Residents living close to a site where retail giant Ocado wants to develop a storage and distribution centre have told a court of their fears for the health and wellbeing of the children attending a nearby primary school amid pollution concerns.
Schoolchildren gathered outside the High Court on Wednesday to demonstrate ahead of a bid by the online supermarket to overturn a council’s decision to revoke a certificate for the facility in a residential area of north London.
Ocado is taking legal action against Islington Council over its reversal of approval for use of the site at Bush Industrial Estate in Tufnell Park.
Pupils from Yerbury Primary stood outside the Royal Courts of Justice before the case, chanting “Hey, Ocado, leave our school alone” while holding placards reading “No noise, no pollution, no Ocado” and “Education over Convenience”.
In 2019 the council granted property company Telereal Trillium Ltd (TT) a certificate of lawful development for the site and the court heard that Ocado went into a lease agreement for the units that year having “relied upon the certificate as conclusive evidence that its intended use of the premises was lawful”.
But the council said “false information” had been provided by TT and “material information (was) withheld” with regard to the nature and extent of the plan and the nature of the use and occupation between 1992 and 2019.
The local authority said the “totality of the picture painted was of a single planning unit, occupied throughout as such” and that “each part of that factual analysis was central to the application and was flawed”.
Locals known as the Concerned Residents of Tufnell Park oppose use of the units “by anyone in an unrestricted manner”.
In a court document they cited concerns about the “inevitable effects of the resulting development, particularly the impacts of (most critically) engine fumes but also of noise, light, other forms of pollution and traffic intensification, residential amenity, and on the health and wellbeing of the 450 primary school children who attend Yerbury Primary School”.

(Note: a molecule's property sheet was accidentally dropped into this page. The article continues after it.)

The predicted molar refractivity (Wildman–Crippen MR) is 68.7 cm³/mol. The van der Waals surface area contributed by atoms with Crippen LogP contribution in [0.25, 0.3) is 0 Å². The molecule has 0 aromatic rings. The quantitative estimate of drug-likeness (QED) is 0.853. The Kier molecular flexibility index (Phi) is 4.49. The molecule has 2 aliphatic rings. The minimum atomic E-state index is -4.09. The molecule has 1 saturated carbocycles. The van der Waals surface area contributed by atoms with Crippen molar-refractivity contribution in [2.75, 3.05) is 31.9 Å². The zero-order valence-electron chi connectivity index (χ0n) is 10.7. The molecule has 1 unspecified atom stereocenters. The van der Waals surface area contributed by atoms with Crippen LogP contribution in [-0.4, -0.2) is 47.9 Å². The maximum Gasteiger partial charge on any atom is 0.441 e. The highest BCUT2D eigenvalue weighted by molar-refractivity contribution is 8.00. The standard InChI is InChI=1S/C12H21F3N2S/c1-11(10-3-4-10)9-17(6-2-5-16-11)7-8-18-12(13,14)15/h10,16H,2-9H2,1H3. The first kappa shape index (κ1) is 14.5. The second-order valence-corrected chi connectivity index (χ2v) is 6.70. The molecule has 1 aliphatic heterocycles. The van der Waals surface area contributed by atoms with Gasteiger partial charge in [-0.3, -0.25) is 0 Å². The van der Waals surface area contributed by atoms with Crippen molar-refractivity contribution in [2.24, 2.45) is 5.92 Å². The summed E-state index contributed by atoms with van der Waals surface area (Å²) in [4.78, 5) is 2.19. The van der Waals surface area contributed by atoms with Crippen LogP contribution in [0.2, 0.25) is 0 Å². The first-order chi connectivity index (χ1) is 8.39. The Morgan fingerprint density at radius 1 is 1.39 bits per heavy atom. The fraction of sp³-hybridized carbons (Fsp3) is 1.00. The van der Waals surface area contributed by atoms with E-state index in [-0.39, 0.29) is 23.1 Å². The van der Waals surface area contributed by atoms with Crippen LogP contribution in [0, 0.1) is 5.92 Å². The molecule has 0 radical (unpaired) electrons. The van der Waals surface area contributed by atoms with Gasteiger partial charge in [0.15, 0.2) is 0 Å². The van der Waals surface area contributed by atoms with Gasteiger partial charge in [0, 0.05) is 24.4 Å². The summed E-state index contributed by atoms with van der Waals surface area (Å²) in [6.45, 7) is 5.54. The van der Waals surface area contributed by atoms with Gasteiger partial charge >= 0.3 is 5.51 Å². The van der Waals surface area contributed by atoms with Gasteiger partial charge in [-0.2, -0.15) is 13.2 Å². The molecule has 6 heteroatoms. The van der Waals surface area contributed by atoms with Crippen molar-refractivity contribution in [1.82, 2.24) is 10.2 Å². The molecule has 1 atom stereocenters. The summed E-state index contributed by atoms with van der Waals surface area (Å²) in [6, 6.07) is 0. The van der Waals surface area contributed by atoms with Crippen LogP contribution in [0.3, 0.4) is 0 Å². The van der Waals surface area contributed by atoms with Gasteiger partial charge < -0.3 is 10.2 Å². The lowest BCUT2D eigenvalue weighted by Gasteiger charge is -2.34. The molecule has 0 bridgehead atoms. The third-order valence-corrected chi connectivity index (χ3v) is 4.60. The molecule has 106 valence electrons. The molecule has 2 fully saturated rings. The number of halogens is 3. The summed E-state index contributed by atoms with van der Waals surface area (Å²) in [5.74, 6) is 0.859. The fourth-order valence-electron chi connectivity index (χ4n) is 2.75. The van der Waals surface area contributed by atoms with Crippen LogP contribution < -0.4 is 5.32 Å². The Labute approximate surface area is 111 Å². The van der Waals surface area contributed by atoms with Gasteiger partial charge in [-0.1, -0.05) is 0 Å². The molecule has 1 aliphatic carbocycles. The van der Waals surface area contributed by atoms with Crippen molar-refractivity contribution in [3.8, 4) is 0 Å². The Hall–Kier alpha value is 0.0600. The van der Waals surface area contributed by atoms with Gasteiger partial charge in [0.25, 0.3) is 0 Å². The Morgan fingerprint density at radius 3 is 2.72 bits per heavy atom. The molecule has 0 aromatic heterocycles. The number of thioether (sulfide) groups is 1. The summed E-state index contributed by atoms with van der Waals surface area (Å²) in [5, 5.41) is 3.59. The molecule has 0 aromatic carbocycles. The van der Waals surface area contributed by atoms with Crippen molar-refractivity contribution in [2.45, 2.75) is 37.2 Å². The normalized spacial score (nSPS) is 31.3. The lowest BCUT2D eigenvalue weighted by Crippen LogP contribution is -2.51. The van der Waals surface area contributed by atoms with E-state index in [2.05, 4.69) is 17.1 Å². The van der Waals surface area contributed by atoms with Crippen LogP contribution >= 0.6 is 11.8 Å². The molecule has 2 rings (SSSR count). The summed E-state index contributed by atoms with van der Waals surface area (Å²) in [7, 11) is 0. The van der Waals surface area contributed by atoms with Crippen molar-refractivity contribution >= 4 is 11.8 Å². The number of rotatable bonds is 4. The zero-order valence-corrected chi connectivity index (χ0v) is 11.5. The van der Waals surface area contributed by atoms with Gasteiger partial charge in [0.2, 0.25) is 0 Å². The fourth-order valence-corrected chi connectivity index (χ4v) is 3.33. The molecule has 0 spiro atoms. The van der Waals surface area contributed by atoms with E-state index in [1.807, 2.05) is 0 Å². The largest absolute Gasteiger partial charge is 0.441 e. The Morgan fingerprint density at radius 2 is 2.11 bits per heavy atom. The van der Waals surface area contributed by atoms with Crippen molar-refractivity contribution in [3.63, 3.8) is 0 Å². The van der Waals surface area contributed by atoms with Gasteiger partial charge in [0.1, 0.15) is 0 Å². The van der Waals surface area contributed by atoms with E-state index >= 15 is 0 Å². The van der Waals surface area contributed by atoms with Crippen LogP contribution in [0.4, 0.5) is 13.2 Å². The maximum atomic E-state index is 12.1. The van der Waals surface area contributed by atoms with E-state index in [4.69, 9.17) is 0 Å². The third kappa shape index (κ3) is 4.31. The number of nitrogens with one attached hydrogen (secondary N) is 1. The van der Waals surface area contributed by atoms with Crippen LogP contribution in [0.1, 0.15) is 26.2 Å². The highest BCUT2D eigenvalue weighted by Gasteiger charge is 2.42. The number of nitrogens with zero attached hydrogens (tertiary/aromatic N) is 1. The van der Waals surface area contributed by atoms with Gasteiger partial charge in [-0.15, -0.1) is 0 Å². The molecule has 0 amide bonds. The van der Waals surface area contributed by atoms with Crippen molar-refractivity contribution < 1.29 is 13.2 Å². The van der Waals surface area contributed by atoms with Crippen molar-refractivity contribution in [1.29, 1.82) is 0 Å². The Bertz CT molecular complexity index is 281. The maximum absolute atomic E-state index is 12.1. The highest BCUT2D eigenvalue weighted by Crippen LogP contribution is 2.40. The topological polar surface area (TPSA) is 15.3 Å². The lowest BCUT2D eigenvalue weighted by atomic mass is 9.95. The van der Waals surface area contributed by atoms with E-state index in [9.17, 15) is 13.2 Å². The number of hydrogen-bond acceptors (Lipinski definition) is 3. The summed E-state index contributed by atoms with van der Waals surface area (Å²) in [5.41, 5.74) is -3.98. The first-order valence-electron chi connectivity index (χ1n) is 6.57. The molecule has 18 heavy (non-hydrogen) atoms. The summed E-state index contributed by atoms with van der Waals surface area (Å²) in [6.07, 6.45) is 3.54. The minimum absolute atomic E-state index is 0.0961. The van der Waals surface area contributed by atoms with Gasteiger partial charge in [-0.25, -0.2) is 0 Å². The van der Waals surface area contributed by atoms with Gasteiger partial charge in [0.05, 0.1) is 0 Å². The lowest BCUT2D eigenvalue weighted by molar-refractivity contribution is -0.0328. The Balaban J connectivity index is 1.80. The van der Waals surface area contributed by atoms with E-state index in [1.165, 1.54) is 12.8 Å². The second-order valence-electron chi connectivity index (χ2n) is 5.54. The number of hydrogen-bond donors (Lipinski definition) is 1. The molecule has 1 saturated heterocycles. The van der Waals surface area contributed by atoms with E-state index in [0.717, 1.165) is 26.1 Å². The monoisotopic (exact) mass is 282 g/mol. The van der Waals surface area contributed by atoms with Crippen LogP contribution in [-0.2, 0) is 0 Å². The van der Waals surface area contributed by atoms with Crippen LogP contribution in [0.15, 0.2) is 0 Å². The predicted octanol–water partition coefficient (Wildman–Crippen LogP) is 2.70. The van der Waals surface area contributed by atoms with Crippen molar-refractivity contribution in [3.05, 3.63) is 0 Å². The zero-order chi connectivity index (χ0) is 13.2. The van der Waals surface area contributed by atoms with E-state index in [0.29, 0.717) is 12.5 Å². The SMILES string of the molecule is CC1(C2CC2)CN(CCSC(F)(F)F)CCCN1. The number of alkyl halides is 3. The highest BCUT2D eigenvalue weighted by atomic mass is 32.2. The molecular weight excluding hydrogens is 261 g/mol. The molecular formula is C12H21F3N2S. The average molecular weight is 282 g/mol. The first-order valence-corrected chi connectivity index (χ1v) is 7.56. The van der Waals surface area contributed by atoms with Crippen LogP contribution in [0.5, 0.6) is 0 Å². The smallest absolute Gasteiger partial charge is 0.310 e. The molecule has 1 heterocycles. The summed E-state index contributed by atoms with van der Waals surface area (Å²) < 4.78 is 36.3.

Yerbury headteacher Cassie Moss said the site is opposite the school “literally along the whole length of our playground”.
Speaking outside court ahead of the hearing, she said: “It’s about health, it’s about pollution, it’s about air quality and it’s also about noise pollution.
“We’re a 120-year-old building and our classrooms look directly over the site.”
She said there had been “so much work” done in recent years to improve air quality around the school and the outdoor environment for the children.
“If Ocado come in, in one swoop all of that work is undone.”
The hearing is expected to last a day and a half.
An Ocado spokesperson said: “Ocado is committed to making our site on the Bush Industrial Estate the greenest and quietest grocery facility in the UK, with a 100% electric van fleet.
“We delivered to one in six households in Islington in 2020. Had our proposed site been open then, it would also have reduced the number of miles travelled by our fleet by over 45% for customers in the Borough.
“Our aim is to be the best possible neighbour to the local community, whilst bringing a faster and more sustainable service to our Islington customers.”